Omanhene Kobina Foli V. Chief Obeng Akesse (1931)
LawGlobal Hub Judgment Report – West African Court of Appeal
[Delivered by LORD THANNERTON.
This is an appeal from a judgment and order of the West African Court of Appeal,o) dated the 12th May, 1930, dismissing a motion by the present appellant to set aside an award dated the 31st January, 1930, delivered by a Judge of the Supreme Court of the Gold Coast Colony, as arbitrator on a reference ordered by the Full Court of the Supreme Court, sitting as the Appeal Court from the Chief Commissioner’s Court of Ashanti, on an appeal from a judgment of the Circuit Judge of Ashanti, dated the 9th May, 1923, in an action in which the present appellant was plaintiff and the respondent and Odikro Asante, since deceased, were defendants.
The appellant not only challenges the award on certain grounds, but also challenges the validity of the order of reference by the Full Court of the Supreme Court, and it is therefore necessary to refer to the proceedings in the action prior to the order of reference.
On the 11th August, 1922, the appellant, who is Omanhene of Adansi in Ashanti, on behalf of his Stool, issued a writ of summons in the Chief Commissioner’s Court of Ashanti against Asanti, the Odikro of Edubiase, now deceased, and the respondent, Obeng Akesse, the Chief of Okyereso, who were both under the Omanhene of Akim-Abuakwa, in the Eastern Province of the Gold Coast Colony. The appellant claimed £500 damages against both defendants jointly and severally for certain alleged acts of trespass and he also asked for a declaration as to the boundary between Adansi and Akim.
At the material portion_ of its course the River Prah forms the political and territorial frontier between Ashanti and the Gold Coast. Colony and has a southerly course. The learned Trial Judge describes the questions in issue before him as follows: ” The plaintiff alleged that the first defendant sold a stretch of the river Prah between Ahudwi and Sumuoso, collected tribute at Ahudwi and. Nyamibekyere on the right bank of the Prah, and destroyed a fishing weir erected by Akaakupeh, plaintiff’s vassal, in the Prah at Sumuoso, and that the second defendant aided and abetted the first defendant in these acts. The plaintiff further alleged that theee acts constituted a trespass on the territory of Adansi, and claimed £500 damages against both the defendants jointly and severally. He also asked the Court to declare that the left bank of the Prah, from the Anum to the Of n, was the boundary between Adansi and Akin, and that the river and its right bank belonged to Adansi. The first defendant explained that he did not sell, but only mortgaged the river. Subject to this correction, both the defendants admitted the acts complained of, but said that the river Prah between the Numea (or thereabouts) and Ahudwi, together with a semicircular tract of land on the right bank, were under Akim.A.buakwa, that the erection of the fishing weir constituted a trespass, and that the acts complained of were lawful and justified. Both the defendants, therefore, pleaded that they were not guilty of trespass, and not liable in damages.”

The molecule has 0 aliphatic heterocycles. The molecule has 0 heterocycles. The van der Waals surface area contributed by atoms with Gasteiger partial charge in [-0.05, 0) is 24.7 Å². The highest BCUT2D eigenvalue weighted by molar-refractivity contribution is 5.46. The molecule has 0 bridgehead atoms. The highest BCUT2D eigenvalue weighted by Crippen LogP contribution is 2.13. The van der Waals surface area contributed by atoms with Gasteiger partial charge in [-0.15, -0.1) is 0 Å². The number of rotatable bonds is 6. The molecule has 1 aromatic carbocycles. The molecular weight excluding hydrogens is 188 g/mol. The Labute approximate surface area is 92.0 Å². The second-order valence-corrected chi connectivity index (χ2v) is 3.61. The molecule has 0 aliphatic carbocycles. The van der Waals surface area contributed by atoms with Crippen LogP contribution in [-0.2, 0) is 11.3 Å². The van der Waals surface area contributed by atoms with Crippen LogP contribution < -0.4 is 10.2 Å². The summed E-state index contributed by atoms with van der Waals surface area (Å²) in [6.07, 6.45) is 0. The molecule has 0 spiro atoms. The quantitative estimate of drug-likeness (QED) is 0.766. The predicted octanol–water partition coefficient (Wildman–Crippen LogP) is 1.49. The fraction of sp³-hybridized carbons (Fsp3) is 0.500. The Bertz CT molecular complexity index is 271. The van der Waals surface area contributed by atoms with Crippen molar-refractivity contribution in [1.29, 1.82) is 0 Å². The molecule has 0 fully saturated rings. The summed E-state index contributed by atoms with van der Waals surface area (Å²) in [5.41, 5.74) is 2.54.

After trial, the learned Circuit Judge issued a judgment, dated the 9th May, 1923, in which he found that, under a grant from the King of Ashanti, the plaintiff’s title extended to the Prah and negatived the claim of the defendants to a title to any land on the right or west bank of the Prah; he further stated that he was not satisfied that the ownership of the river was vested in the plaintiff, so as to exclude, if he chose, the defendants from fishing in it, and he therefore found that neither party had proved its claim to the entire water rights; he rejected the claim for damages on account of the sale or mortgage of the river, but he held that the collection of tribute within the plaintiff’s territory and the destruction of the weir were tortious acts and awarded the plaintiff nominal damages of £50. Finally, the learned Judge stated, ” I make no declaration that the left bank of the Prah is the boundary of Adansi, and I have not sufficient information—nor, in view of my other findings, do I think it necessary—to make any declaration as to the extent of land owned by plaintiff (apart from the land in dispute).”